I think the bottom is starting to rot out of the education racket. Elite education today is essentially two different things:
- The prestige of having gotten into that school, and
- The education you receive there.
These two things are separating from each other, and I think that separation is about to accelerate.
Better education elsewhere (or at least as good)
A number of studies have shown that the level of content at regular universities is often very similar to that of elite institutions, yet people who graduate from the top schools still make more money over their lifetimes.
I think what’s going to happen is that more and more professors are going to become disillusioned with the drama and friction and politics, and will start teaching classes themselves or via loose collectives online.
A high-quality video series—with some interaction for paying students—could reach tens of millions online, as opposed to a few thousand inside an elite college. And there are already efforts to get this type of thing going.
We’re also seeing this from regular institutions doing the free online courses, but imagine a deeper level of that—just like a regular course—for a reasonable price. And importantly, this would be a direct relationship between the people paying and the experts teaching the classes. So they wouldn’t have to watch everything they say for fear of angering a university.
If the education itself became available for less money, and to more people, through a system like the one above, that would raise the question of how companies and society could tell the elites from the normals (you know, because that seems to matter), and I think the answer might come in the form of various clubs and associations.
The more tech we use the easier it gets to validate certain types of activities. People might form clubs based on their salaries, or their net worths, or their amount of social media influence. Or the number of people who read their content on websites they write for.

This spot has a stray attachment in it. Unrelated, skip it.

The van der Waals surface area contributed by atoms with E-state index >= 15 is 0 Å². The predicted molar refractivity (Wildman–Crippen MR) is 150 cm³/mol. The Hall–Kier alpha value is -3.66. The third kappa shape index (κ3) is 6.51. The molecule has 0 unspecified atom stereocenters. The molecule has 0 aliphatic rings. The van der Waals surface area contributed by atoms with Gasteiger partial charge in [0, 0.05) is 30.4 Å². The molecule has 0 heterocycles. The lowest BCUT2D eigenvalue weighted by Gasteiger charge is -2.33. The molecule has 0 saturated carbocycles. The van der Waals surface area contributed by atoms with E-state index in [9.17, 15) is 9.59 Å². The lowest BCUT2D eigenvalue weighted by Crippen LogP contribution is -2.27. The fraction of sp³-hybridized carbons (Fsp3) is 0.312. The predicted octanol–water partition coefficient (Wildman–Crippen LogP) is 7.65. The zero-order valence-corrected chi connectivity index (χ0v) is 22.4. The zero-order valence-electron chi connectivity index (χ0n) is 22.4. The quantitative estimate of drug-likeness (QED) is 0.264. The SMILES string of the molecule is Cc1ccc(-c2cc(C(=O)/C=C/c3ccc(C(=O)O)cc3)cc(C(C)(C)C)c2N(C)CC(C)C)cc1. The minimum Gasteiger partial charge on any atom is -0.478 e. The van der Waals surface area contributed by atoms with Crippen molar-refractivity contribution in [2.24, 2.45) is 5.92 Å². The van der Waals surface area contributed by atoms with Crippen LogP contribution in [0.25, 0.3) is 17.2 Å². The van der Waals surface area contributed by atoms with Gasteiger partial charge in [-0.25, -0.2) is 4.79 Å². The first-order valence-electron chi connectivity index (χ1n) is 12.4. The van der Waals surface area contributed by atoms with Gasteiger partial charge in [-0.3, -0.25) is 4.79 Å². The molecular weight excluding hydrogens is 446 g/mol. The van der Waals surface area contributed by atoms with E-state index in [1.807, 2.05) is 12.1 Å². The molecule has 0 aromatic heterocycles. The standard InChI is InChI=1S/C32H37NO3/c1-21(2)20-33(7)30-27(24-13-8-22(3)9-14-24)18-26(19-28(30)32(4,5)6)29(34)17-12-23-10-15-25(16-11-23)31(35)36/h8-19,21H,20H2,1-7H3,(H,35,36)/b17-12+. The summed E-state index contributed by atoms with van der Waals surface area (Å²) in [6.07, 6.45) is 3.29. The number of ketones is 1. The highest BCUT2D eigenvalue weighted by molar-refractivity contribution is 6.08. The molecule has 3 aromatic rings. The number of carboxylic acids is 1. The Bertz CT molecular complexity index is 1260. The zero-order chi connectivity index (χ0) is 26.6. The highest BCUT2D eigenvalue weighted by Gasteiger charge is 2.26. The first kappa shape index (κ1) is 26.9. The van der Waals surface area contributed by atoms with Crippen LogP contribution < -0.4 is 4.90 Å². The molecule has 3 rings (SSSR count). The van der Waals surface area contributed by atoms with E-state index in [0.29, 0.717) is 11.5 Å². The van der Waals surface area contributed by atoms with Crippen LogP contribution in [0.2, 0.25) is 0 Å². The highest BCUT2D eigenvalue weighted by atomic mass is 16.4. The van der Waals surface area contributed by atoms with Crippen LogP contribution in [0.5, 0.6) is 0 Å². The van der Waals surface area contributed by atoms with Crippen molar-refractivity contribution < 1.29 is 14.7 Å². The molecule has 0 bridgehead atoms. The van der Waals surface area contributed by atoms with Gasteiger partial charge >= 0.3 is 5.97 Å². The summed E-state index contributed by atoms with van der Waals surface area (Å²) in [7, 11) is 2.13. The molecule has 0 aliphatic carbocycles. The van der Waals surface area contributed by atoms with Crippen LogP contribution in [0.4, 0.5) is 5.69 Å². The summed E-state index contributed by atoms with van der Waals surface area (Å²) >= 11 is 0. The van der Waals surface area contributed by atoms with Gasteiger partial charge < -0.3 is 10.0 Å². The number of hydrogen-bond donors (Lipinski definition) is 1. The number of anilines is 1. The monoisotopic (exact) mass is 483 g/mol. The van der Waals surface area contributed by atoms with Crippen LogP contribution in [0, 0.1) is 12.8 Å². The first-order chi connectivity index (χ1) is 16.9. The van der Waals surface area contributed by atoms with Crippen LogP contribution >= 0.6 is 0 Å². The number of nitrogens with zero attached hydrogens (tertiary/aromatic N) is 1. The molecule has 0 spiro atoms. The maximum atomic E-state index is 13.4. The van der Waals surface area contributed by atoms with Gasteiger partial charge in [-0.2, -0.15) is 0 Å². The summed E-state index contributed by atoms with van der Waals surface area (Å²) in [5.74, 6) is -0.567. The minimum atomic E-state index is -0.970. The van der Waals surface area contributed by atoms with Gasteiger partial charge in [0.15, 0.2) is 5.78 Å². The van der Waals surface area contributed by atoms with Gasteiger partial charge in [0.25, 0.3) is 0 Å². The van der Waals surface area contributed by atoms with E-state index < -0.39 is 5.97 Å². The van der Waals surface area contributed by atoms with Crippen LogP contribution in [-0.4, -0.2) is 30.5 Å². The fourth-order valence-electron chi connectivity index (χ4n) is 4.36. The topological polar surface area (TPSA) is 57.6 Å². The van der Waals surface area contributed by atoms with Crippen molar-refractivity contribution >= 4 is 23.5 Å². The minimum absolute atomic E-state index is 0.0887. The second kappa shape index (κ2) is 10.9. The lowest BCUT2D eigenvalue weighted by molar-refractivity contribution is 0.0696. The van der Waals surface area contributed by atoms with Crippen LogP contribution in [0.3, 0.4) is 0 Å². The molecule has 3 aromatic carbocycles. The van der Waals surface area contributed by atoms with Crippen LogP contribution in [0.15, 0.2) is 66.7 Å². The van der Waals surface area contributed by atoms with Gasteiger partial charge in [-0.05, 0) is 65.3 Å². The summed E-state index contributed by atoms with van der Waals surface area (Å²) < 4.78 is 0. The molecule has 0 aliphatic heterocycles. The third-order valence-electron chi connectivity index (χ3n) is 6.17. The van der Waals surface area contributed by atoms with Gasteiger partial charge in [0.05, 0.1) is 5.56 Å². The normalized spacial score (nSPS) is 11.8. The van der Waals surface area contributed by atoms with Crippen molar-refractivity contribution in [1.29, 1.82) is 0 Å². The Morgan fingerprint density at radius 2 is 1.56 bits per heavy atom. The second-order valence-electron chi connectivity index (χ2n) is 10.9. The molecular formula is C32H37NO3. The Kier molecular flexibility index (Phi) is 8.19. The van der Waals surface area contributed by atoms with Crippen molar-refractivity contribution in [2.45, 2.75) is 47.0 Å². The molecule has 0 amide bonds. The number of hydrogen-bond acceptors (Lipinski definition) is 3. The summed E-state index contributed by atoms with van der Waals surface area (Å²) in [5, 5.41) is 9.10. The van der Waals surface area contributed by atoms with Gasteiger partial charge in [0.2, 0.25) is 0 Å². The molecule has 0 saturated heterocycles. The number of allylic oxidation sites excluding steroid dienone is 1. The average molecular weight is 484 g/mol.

The point is that evolution makes us want to give ourselves elite labels, and form small and selective groups. So if elite colleges stop being an avenue for doing that, due to come combination of cost and unremarkable education, then people will find other ways to draw those distinctions.
China has a social credit system. We have credit scores. Black Mirror had some ideas as well.
I think we’ll see many iterations of such ranking and reputation scoring platforms grow in popularity, even if they’re only popular in certain small or elite crowds because they’re gross to talk about in public.
- Education is becoming too expensive, and the quality of the education isn’t growing at the same pace.
- Education from other sources is improving in quality, and technology might enable decentralized options of extraordinary quality very soon.
- Once the education component is separated from the status of going to an elite school, we’ll find new ways to get a validated indicator of status assigned to people at various stages of their lives.